After years of finger-wagging over delays and inefficiency, Greek officials say that everything needed for the successful inauguration of the 2004 Olympic Games on Friday is ready, or just about. Local organizers and officials are both proud and relieved that they have managed to confound skeptics who thought Greeks lacked discipline and would never be ready for the big day.

With the eyes of the world focused on Athens, the city's mayor and the head of the organizing committee say that the three dozen major sporting venues are up and running. And the International Olympic Committee says it is pleased that the promises the Greeks made to have everything ready on time have been kept.

It has been a photo-finish, but Greek officials are now bursting with pride, not only because they made the deadline, but also because their efforts have given Athens new road and rail links and a host of gleaming new sports facilities.

The Greeks had seven years to get ready, but they procrastinated for nearly half that time, and, only lately, raced against the clock to complete the task at hand after warnings from international Olympic officials.

The city's mayor, Dora Bakoyannis, says Greeks have shown what they can do.

"I believe that today, with great satisfaction, we can say that we met the target," she said. "We are there."

Yes, she admits, there were some shortcuts taken. The Olympic swimming pool doesn't have a roof. And yes, city employees are even now working overtime to plant trees and build special curbs for the handicapped. But Mayor Bakoyannis says that, after all the criticism her country has received, Greece deserves a break.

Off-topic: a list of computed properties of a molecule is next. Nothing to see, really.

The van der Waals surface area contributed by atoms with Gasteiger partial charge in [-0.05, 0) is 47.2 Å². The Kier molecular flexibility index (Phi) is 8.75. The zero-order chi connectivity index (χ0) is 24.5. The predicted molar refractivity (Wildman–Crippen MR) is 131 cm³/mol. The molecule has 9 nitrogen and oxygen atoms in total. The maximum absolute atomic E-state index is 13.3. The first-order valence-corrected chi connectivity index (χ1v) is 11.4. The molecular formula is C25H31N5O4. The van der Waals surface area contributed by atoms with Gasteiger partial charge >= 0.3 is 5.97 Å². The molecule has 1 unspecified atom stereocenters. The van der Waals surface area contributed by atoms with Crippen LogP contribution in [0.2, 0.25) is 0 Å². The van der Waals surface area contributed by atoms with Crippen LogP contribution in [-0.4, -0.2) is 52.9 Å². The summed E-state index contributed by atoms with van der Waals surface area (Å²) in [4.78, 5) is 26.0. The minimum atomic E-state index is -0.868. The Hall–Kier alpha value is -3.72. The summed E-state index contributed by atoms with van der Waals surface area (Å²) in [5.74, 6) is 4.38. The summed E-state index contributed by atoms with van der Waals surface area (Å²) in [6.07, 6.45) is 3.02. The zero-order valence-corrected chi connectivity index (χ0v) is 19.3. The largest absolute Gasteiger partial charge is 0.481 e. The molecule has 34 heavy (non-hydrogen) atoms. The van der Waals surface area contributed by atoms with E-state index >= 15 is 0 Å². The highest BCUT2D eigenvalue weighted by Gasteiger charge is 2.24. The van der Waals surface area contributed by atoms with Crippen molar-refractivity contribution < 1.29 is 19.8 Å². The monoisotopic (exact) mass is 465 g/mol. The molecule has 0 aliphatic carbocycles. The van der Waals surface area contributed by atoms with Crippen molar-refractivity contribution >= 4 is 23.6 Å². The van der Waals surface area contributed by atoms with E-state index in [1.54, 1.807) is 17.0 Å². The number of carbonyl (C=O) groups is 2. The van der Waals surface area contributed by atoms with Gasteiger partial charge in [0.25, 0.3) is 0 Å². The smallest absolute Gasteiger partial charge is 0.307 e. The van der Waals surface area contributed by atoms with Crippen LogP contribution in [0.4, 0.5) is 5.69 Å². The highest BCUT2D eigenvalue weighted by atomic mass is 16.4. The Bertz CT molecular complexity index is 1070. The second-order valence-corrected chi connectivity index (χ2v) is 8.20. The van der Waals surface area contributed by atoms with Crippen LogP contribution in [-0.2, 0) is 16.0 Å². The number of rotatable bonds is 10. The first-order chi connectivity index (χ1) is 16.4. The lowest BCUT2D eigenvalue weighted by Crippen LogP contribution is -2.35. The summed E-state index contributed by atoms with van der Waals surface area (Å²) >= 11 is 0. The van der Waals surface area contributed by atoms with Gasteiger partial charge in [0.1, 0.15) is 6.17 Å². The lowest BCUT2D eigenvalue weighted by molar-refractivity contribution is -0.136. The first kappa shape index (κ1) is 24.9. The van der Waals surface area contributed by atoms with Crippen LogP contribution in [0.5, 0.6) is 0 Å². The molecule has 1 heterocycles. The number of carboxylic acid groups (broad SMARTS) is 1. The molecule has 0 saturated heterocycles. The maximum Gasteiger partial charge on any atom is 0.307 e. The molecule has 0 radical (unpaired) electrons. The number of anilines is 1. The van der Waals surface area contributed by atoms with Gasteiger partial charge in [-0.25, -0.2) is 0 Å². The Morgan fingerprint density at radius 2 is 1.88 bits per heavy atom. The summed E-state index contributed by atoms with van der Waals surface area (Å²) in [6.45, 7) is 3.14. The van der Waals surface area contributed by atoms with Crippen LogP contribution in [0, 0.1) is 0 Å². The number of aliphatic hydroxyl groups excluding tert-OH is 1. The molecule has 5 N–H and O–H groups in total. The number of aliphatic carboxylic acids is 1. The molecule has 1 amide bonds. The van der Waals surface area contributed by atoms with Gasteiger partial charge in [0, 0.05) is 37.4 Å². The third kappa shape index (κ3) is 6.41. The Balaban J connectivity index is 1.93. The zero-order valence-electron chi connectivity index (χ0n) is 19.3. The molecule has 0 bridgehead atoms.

That criticism has not been confined to the foreign news media. Even Greeks have complained that some road signs and bus and tram displays have not been translated for the benefit of foreign visitors.

Theodore Couloumbis, the director of the Hellenic Foundation for European and Foreign Policy, and a professor at the University of Athens, says he worries that any Greek shortcoming in the days ahead will be played up by the world media.

"If there is this kind of inattention to detail, this itself is going to be magnified a thousand times over, all over the world," he said. "I'm afraid there is no grace period. This is it."

Another concern for many Greeks is the fact that the original $5.5 billion budget for the games has grown dramatically. Some finance ministry officials say privately that the total cost of the Olympics could be twice that much.

But Mayor Bakoyannis says Greece has used the Olympics as a prod to complete projects long contemplated but never built, like new freeways, a new airport, a new ring road around the city. And she says it was worth it.

Having the Olympics, having the pressure, made us deliver," she said.

Only half of the more than five million tickets for Olympic events have been sold, but local television commercials practically pleading for people to come to the games have borne fruit. And in the past week, Greeks have flocked to buy tickets, even for sports in which they have never displayed interest, like badminton and table tennis.

Still, merchants are complaining that the number of visitors from abroad is not what they were expecting. The local newspapers say the shortfall is due to a sluggish international economy, the strong European single currency, fears of a potential terrorist attack during the games and difficulties in buying Olympic tickets overseas.

Despite that, Professor Couloumbis says the rush to get everything ready on time for the Olympics has given Greeks a new sense of self-esteem.

"I think sometimes that we will wake up on the 13th of August and we will look like someone who just got a fresh shave, a new suit, a new necktie, underarm deodorant, new car, ready, ready to show the best," he said.

And Mayor Bakoyannis, too, shrugs off the criticism Greece has received from skeptics who doubted that it could ever make up for lost time.

"We are proud. We are proud of the job we did," she said. "We are proud of our city today. We are proud of our country today."

The president of the International Olympic Committee, Jacques Rogge, has given the Greeks his organization's vote of confidence, saying he expects them to stage what he called excellent games that will mark the Olympics' return to their Greek roots.